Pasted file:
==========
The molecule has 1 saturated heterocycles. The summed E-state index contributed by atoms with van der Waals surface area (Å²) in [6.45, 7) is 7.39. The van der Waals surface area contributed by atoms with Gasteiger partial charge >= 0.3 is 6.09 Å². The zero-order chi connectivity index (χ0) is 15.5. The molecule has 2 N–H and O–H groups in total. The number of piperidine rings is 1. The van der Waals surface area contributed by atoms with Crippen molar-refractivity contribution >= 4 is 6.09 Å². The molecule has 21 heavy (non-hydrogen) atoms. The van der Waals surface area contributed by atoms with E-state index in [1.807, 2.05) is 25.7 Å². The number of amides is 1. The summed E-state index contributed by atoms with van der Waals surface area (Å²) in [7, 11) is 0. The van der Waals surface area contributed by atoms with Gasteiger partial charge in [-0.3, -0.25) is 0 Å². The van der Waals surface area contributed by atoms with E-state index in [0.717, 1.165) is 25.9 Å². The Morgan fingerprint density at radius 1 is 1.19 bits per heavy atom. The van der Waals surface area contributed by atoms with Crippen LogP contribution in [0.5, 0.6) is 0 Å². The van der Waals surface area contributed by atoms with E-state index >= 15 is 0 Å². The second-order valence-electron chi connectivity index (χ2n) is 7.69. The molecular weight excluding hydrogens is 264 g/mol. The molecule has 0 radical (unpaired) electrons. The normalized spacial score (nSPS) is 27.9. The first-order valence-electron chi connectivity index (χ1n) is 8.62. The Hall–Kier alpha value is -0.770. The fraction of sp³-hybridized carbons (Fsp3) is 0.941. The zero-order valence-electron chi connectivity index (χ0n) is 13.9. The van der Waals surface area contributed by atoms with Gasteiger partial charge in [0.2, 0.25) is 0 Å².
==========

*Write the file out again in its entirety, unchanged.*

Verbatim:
The molecule has 1 saturated heterocycles. The summed E-state index contributed by atoms with van der Waals surface area (Å²) in [6.45, 7) is 7.39. The van der Waals surface area contributed by atoms with Gasteiger partial charge >= 0.3 is 6.09 Å². The zero-order chi connectivity index (χ0) is 15.5. The molecule has 2 N–H and O–H groups in total. The number of piperidine rings is 1. The van der Waals surface area contributed by atoms with Crippen molar-refractivity contribution >= 4 is 6.09 Å². The molecule has 21 heavy (non-hydrogen) atoms. The van der Waals surface area contributed by atoms with E-state index in [1.807, 2.05) is 25.7 Å². The number of amides is 1. The summed E-state index contributed by atoms with van der Waals surface area (Å²) in [7, 11) is 0. The van der Waals surface area contributed by atoms with Gasteiger partial charge in [-0.3, -0.25) is 0 Å². The van der Waals surface area contributed by atoms with E-state index in [0.717, 1.165) is 25.9 Å². The Morgan fingerprint density at radius 1 is 1.19 bits per heavy atom. The van der Waals surface area contributed by atoms with Crippen LogP contribution in [0.5, 0.6) is 0 Å². The van der Waals surface area contributed by atoms with E-state index >= 15 is 0 Å². The second-order valence-electron chi connectivity index (χ2n) is 7.69. The molecular weight excluding hydrogens is 264 g/mol. The molecule has 0 radical (unpaired) electrons. The normalized spacial score (nSPS) is 27.9. The first-order valence-electron chi connectivity index (χ1n) is 8.62. The Hall–Kier alpha value is -0.770. The fraction of sp³-hybridized carbons (Fsp3) is 0.941. The zero-order valence-electron chi connectivity index (χ0n) is 13.9. The van der Waals surface area contributed by atoms with Gasteiger partial charge in [0.2, 0.25) is 0 Å².